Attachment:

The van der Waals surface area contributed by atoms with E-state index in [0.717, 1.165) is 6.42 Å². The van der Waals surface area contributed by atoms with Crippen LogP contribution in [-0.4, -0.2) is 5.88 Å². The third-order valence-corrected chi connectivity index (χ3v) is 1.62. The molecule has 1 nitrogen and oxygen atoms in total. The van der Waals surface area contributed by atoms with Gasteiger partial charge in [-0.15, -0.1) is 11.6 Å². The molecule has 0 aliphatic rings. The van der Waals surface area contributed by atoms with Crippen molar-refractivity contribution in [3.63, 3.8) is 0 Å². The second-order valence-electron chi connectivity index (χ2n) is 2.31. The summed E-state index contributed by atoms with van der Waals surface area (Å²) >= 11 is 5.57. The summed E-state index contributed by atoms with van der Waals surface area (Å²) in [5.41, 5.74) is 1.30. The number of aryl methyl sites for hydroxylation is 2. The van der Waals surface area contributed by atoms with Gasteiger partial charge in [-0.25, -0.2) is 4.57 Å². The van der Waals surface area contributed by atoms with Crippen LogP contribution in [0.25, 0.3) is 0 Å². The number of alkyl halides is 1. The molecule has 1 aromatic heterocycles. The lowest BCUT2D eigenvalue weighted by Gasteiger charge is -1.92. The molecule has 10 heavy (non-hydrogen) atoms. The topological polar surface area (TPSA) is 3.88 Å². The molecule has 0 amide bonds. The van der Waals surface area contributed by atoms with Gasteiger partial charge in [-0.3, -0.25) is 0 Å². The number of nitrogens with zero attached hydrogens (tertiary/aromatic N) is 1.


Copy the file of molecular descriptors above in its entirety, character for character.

The van der Waals surface area contributed by atoms with E-state index in [0.717, 1.165) is 6.42 Å². The van der Waals surface area contributed by atoms with Crippen LogP contribution in [-0.4, -0.2) is 5.88 Å². The third-order valence-corrected chi connectivity index (χ3v) is 1.62. The molecule has 1 nitrogen and oxygen atoms in total. The van der Waals surface area contributed by atoms with Gasteiger partial charge in [-0.15, -0.1) is 11.6 Å². The molecule has 0 aliphatic rings. The van der Waals surface area contributed by atoms with Crippen molar-refractivity contribution in [3.63, 3.8) is 0 Å². The second-order valence-electron chi connectivity index (χ2n) is 2.31. The summed E-state index contributed by atoms with van der Waals surface area (Å²) >= 11 is 5.57. The summed E-state index contributed by atoms with van der Waals surface area (Å²) in [5.41, 5.74) is 1.30. The number of aryl methyl sites for hydroxylation is 2. The van der Waals surface area contributed by atoms with Gasteiger partial charge in [-0.25, -0.2) is 4.57 Å². The van der Waals surface area contributed by atoms with Crippen LogP contribution in [0.25, 0.3) is 0 Å². The number of alkyl halides is 1. The molecule has 1 aromatic heterocycles. The lowest BCUT2D eigenvalue weighted by Gasteiger charge is -1.92. The molecule has 10 heavy (non-hydrogen) atoms. The topological polar surface area (TPSA) is 3.88 Å². The molecule has 0 amide bonds. The van der Waals surface area contributed by atoms with Gasteiger partial charge in [-0.3, -0.25) is 0 Å². The number of nitrogens with zero attached hydrogens (tertiary/aromatic N) is 1.